All eyes have been on the water crisis in Flint, Michigan, but it is by no means the only city where the poorest residents face environmental damage and lax government oversight.
Further to the South, in rural North Carolina, another, less-known battle is taking shape. This crisis involves the lasting impact of pollution from large concentrated animal feeding operations (CAFOs) housing pigs. Now a group of citizens is claiming that the state’s $3 billion pork industry is disposing of its waste in a manner that disproportionately and negatively affects residents of color, and that the negotiating efforts are being stalled by the pork industry.
In 2014, the University of North Carolina’s Center for Civil Rights and the nonprofit law firm Earthjustice filed a complaint with the state’s Environmental Protection Agency’s Office of Civil Rights under Title VI of the Civil Rights Act, which requires that recipients of federal funds ensure their actions don’t harm individuals or communities based on race. Since then, the community groups have been negotiating with state regulators, but the process broke down earlier this month, when those regulators brought pork industry representatives to a mediation session which was supposed to be confidential.
Last fall, Ann Edmondson, a spokeswoman for the N.C. Pork Council, told North Carolina Health News that it doesn’t see its operations as endangering the health of nearby residents.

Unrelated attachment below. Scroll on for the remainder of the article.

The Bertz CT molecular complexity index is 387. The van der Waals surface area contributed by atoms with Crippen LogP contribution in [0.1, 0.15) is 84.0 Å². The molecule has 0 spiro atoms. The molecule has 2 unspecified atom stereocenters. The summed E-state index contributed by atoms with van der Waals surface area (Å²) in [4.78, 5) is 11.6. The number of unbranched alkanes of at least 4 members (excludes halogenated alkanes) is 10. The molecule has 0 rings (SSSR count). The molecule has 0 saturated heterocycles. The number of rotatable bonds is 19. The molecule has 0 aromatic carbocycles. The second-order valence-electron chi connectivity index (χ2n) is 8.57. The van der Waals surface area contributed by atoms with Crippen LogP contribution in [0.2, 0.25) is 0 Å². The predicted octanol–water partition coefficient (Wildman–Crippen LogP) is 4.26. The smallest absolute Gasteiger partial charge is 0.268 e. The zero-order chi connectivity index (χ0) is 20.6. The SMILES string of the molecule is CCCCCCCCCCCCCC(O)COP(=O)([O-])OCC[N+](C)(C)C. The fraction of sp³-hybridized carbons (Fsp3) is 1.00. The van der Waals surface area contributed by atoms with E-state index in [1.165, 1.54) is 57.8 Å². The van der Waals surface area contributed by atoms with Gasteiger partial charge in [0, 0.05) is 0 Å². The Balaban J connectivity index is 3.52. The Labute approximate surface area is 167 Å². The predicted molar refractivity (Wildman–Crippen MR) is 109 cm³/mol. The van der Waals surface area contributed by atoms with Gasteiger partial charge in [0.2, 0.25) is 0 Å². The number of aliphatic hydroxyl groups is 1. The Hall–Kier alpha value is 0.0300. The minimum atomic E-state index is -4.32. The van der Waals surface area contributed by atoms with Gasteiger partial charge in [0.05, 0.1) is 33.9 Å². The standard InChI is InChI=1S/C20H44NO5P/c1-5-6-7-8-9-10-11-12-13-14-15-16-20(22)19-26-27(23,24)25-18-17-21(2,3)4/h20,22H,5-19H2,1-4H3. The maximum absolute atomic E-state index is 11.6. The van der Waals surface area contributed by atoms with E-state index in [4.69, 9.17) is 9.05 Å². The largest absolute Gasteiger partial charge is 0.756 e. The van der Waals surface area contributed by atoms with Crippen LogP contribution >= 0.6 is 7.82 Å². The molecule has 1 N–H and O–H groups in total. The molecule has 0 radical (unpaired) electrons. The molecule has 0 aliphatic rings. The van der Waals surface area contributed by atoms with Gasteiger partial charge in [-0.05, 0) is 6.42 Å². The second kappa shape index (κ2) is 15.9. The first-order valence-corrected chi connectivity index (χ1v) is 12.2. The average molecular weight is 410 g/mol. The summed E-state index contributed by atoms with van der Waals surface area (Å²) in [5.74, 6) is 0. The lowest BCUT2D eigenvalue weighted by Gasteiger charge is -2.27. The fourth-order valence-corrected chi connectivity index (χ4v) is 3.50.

“More than 80 percent of North Carolina’s hog farms are owned and operated by individual farm families, almost all of whom live in close proximity to their swine or in communities where their swine operations are located,” she said, “It strains credibility to believe our hog farmers are risking the health of their own families, along with their neighbors’ health, in order to make a living.”
We spoke with Elizabeth Haddix, attorney at the Center for Civil Rights, to hear more about her take on the process.
Can you describe the hog farms in the area where your clients live?
In the late 80s and early 90s, these CAFOs began to come into existence. The pork industry was very quickly monopolized by Smithfield, which bought up a lot of farms that were historically owned by Black farmers—which is part of the irony here, because of the disproportionate impact on the Black community. A lot of Black farmers lost their land at that time to these industrial operations. What they do is contract with local farmers, and everything is owned by the integrator, Smithfield, which is now owned by the Chinese corporation, WH Group.
The contractors have no control over what feed, antibiotics, etc. are given to speed up production, but they do own the waste from the hogs. And one hog creates a lot of waste—up to three times what a human creates.
The hog waste disposal system was instituted as this antiquated “lagoon” and “spray field” [approach]. The hogs are kept in cement houses on slatted floors, and the waste goes down through the slats and into a tank, and it gets pumped out into an open pit. All of these open pits were unlined. Supposedly, the solids and liquids separate naturally, and the waste is then pumped through these sprayers and sprayed onto nearby agricultural fields. All of this is supposed to be regulated by North Carolina Department of Environment and Natural Resources (DEQ).
There’s a moratorium on the lagoons [as of 2007]—you can’t build any more—but for the ones that are in operation now, there aren’t any incentives to stop using this form of waste disposal.